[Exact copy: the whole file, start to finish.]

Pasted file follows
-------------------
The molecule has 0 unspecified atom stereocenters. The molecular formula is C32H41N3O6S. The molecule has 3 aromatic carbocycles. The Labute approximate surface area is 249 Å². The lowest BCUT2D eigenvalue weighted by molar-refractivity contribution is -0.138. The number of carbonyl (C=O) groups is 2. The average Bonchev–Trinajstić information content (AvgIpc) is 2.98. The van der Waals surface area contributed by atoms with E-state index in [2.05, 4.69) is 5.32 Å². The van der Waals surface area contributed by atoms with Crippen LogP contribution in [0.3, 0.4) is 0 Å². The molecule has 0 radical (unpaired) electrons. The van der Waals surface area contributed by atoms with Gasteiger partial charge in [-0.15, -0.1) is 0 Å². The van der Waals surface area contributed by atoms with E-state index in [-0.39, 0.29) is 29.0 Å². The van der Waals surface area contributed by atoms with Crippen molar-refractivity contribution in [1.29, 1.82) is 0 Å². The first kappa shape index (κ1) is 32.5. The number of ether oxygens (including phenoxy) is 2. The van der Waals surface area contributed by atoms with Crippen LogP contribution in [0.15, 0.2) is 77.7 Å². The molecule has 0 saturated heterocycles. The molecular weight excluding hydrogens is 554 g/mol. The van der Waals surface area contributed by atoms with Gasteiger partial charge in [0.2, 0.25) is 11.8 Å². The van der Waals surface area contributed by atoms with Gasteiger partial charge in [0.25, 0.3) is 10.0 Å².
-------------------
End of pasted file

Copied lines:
The molecule has 0 unspecified atom stereocenters. The molecular formula is C32H41N3O6S. The molecule has 3 aromatic carbocycles. The Labute approximate surface area is 249 Å². The lowest BCUT2D eigenvalue weighted by molar-refractivity contribution is -0.138. The number of carbonyl (C=O) groups is 2. The average Bonchev–Trinajstić information content (AvgIpc) is 2.98. The van der Waals surface area contributed by atoms with E-state index in [2.05, 4.69) is 5.32 Å². The van der Waals surface area contributed by atoms with Crippen LogP contribution in [0.3, 0.4) is 0 Å². The molecule has 0 radical (unpaired) electrons. The van der Waals surface area contributed by atoms with Gasteiger partial charge in [-0.15, -0.1) is 0 Å². The van der Waals surface area contributed by atoms with E-state index in [-0.39, 0.29) is 29.0 Å². The van der Waals surface area contributed by atoms with Crippen molar-refractivity contribution in [1.29, 1.82) is 0 Å². The first kappa shape index (κ1) is 32.5. The number of ether oxygens (including phenoxy) is 2. The van der Waals surface area contributed by atoms with Crippen LogP contribution in [0.15, 0.2) is 77.7 Å². The molecule has 0 saturated heterocycles. The molecular weight excluding hydrogens is 554 g/mol. The van der Waals surface area contributed by atoms with Gasteiger partial charge in [0.2, 0.25) is 11.8 Å². The van der Waals surface area contributed by atoms with Gasteiger partial charge in [0.25, 0.3) is 10.0 Å².